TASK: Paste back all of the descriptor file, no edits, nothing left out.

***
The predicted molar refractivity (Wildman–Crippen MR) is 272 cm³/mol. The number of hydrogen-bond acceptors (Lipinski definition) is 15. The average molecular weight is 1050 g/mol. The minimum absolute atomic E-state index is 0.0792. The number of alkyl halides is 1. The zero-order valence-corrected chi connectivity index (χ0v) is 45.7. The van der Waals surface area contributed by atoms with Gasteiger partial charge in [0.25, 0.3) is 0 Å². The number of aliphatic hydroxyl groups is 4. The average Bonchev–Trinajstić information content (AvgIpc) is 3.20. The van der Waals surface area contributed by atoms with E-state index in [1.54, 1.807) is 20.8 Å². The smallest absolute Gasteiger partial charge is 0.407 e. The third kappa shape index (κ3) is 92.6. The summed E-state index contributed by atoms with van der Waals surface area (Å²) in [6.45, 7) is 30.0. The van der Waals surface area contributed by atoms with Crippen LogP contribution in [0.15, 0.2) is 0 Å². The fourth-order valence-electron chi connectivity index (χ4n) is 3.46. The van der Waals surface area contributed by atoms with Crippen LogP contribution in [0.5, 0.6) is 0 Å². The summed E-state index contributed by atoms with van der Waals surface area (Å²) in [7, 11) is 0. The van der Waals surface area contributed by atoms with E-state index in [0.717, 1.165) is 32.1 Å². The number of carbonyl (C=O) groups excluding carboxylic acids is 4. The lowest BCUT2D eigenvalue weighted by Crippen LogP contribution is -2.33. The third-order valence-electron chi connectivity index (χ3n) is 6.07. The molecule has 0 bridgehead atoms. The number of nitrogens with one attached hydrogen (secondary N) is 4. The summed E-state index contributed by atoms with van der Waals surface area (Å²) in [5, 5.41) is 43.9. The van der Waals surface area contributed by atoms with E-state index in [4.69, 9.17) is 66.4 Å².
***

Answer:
The predicted molar refractivity (Wildman–Crippen MR) is 272 cm³/mol. The number of hydrogen-bond acceptors (Lipinski definition) is 15. The average molecular weight is 1050 g/mol. The minimum absolute atomic E-state index is 0.0792. The number of alkyl halides is 1. The zero-order valence-corrected chi connectivity index (χ0v) is 45.7. The van der Waals surface area contributed by atoms with Gasteiger partial charge in [0.25, 0.3) is 0 Å². The number of aliphatic hydroxyl groups is 4. The average Bonchev–Trinajstić information content (AvgIpc) is 3.20. The van der Waals surface area contributed by atoms with E-state index in [1.54, 1.807) is 20.8 Å². The smallest absolute Gasteiger partial charge is 0.407 e. The third kappa shape index (κ3) is 92.6. The summed E-state index contributed by atoms with van der Waals surface area (Å²) in [6.45, 7) is 30.0. The van der Waals surface area contributed by atoms with Crippen LogP contribution in [0.15, 0.2) is 0 Å². The fourth-order valence-electron chi connectivity index (χ4n) is 3.46. The van der Waals surface area contributed by atoms with Crippen LogP contribution in [0.5, 0.6) is 0 Å². The summed E-state index contributed by atoms with van der Waals surface area (Å²) in [7, 11) is 0. The van der Waals surface area contributed by atoms with E-state index in [0.717, 1.165) is 32.1 Å². The number of carbonyl (C=O) groups excluding carboxylic acids is 4. The lowest BCUT2D eigenvalue weighted by Crippen LogP contribution is -2.33. The third-order valence-electron chi connectivity index (χ3n) is 6.07. The molecule has 0 bridgehead atoms. The number of nitrogens with one attached hydrogen (secondary N) is 4. The summed E-state index contributed by atoms with van der Waals surface area (Å²) in [5, 5.41) is 43.9. The van der Waals surface area contributed by atoms with E-state index in [4.69, 9.17) is 66.4 Å².